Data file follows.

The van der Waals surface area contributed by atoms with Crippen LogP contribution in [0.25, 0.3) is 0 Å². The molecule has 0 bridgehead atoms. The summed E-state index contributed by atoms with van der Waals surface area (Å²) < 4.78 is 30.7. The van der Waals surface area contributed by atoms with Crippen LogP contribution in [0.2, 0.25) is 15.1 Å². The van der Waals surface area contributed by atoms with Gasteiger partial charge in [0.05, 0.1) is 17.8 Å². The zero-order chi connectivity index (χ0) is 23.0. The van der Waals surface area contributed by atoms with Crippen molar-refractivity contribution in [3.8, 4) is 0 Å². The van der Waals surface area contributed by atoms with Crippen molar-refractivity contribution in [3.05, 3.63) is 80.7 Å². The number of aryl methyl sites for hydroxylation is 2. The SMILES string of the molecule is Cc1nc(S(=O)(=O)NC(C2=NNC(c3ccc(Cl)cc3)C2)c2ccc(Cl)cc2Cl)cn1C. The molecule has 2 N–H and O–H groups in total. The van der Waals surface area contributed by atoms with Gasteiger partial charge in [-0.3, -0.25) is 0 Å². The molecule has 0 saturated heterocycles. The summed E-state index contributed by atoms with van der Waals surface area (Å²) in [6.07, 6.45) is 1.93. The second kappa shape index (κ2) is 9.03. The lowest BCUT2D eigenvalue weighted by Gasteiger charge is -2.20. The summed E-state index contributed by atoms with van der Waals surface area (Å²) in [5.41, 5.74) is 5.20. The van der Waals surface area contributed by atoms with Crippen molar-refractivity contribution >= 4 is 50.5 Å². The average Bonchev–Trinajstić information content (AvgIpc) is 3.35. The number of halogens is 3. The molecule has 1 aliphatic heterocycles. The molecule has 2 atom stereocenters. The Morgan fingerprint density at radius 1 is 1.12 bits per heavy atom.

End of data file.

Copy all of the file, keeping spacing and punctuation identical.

The van der Waals surface area contributed by atoms with Crippen LogP contribution in [0.25, 0.3) is 0 Å². The molecule has 0 bridgehead atoms. The summed E-state index contributed by atoms with van der Waals surface area (Å²) < 4.78 is 30.7. The van der Waals surface area contributed by atoms with Crippen LogP contribution in [0.2, 0.25) is 15.1 Å². The van der Waals surface area contributed by atoms with Gasteiger partial charge in [0.05, 0.1) is 17.8 Å². The zero-order chi connectivity index (χ0) is 23.0. The van der Waals surface area contributed by atoms with Crippen molar-refractivity contribution in [3.8, 4) is 0 Å². The van der Waals surface area contributed by atoms with Crippen molar-refractivity contribution in [3.05, 3.63) is 80.7 Å². The number of aryl methyl sites for hydroxylation is 2. The SMILES string of the molecule is Cc1nc(S(=O)(=O)NC(C2=NNC(c3ccc(Cl)cc3)C2)c2ccc(Cl)cc2Cl)cn1C. The molecule has 2 N–H and O–H groups in total. The van der Waals surface area contributed by atoms with Gasteiger partial charge in [-0.3, -0.25) is 0 Å². The molecule has 0 saturated heterocycles. The summed E-state index contributed by atoms with van der Waals surface area (Å²) in [6.07, 6.45) is 1.93. The second kappa shape index (κ2) is 9.03. The lowest BCUT2D eigenvalue weighted by Gasteiger charge is -2.20. The summed E-state index contributed by atoms with van der Waals surface area (Å²) in [5.41, 5.74) is 5.20. The van der Waals surface area contributed by atoms with Crippen molar-refractivity contribution >= 4 is 50.5 Å². The average Bonchev–Trinajstić information content (AvgIpc) is 3.35. The number of halogens is 3. The molecule has 1 aliphatic heterocycles. The molecule has 2 atom stereocenters. The Morgan fingerprint density at radius 1 is 1.12 bits per heavy atom.